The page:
Anecdotally, it seems that houses are being snapped up by off-island property management companies and then posted as rentals. If this is true it has to be stopped. There is a place for some buy to let and for holiday rentals but I would suggest it's best delivered by local landlords with an interest in our quality of life - not faceless corporations. My initial thought is that some kind of Residency Act is needed - not as a way of keeping out people who genuinely want to live here and contribute to the island but to protect the market from exploitation by developers.

I have no idea how much (if any) new development we need but I'd like to see proper analysis of how many empty properties there are and how they might be brought back into use. I'd also like to investigate how much brownfield development is possible and whether there's any potential to convert commercial buildings into residential. In other words, greenfield building can't be the whole solution. And we need transparency - it certainly feels as if the system is unfair to the little people.

We clearly need to do more for first time buyers - first thoughts on this are contracting the building of first time buyers properties, insisting that new developments have a good proportion of properties reserved for shared ownership and perhaps very cheap finance for young tradespeople who are willing to renovate and move into old properties which otherwise might not get a mortgage.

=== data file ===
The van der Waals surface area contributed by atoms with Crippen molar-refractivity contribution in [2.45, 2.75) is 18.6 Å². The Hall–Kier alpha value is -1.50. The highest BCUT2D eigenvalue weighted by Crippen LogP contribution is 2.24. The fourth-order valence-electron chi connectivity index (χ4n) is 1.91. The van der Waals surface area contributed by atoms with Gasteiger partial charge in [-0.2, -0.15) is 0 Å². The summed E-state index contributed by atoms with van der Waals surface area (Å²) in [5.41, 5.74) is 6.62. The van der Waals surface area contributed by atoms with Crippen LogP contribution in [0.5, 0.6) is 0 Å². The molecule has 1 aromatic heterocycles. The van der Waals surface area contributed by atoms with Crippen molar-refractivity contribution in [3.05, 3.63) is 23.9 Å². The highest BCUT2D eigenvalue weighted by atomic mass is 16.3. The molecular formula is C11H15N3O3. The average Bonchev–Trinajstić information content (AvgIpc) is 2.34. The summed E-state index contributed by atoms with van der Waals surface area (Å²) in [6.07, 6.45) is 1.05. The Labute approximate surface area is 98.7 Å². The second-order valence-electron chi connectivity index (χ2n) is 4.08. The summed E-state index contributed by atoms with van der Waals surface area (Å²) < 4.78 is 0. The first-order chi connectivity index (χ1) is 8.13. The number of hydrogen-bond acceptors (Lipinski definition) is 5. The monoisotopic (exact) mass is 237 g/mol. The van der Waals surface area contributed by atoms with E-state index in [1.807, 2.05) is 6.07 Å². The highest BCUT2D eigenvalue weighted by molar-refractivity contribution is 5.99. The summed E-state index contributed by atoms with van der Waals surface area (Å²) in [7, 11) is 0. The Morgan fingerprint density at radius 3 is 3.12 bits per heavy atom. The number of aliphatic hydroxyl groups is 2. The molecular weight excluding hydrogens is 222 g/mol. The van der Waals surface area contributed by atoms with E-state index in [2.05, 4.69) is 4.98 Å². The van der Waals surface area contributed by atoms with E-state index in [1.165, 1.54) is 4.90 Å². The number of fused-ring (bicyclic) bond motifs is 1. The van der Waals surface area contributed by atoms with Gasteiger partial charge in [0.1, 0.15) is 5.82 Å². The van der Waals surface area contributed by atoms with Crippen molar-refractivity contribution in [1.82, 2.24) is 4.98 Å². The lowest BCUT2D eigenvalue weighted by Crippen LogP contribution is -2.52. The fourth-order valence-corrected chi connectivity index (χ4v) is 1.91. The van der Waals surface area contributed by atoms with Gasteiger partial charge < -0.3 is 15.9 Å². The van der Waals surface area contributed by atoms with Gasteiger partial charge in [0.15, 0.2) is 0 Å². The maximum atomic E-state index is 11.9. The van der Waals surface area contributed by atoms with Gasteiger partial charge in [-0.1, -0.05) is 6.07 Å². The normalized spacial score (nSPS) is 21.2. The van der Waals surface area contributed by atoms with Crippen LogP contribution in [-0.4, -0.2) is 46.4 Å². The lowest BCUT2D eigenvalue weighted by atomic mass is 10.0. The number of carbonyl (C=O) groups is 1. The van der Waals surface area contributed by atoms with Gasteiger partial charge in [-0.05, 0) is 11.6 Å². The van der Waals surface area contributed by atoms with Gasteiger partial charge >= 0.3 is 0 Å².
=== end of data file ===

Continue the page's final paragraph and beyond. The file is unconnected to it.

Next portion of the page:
Finally - social housing. We have a hidden problem with people who aren't exactly homeless but whose housing situation is precarious. Some are 'sofa surfers', others in overcrowded accommodation on sufferance with relatives and some may be at risk of losing their homes because COVID has hit them financially. I don't know how big this problem is and I don't have the solution but I want to work with the people who do know (primarily charities and local authorities).

I'm no expert on any of this so I'm throwing my thoughts out there.  

Thanks for taking the time to read.
Duncan

"I have no idea"

"I don't have the answers"

"I don't know"

"I'm no expert"

Not exactly installing confidence with words like this, i suppose you are being honest but unfortunatley we need people with an idea, answers and who are experts.

 

 

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1 hour ago, GringoQ said:

"I have no idea"

"I don't have the answers"

"I don't know"

"I'm no expert"

Not exactly installing confidence with words like this, i suppose you are being honest but unfortunatley we need people with an idea, answers and who are experts.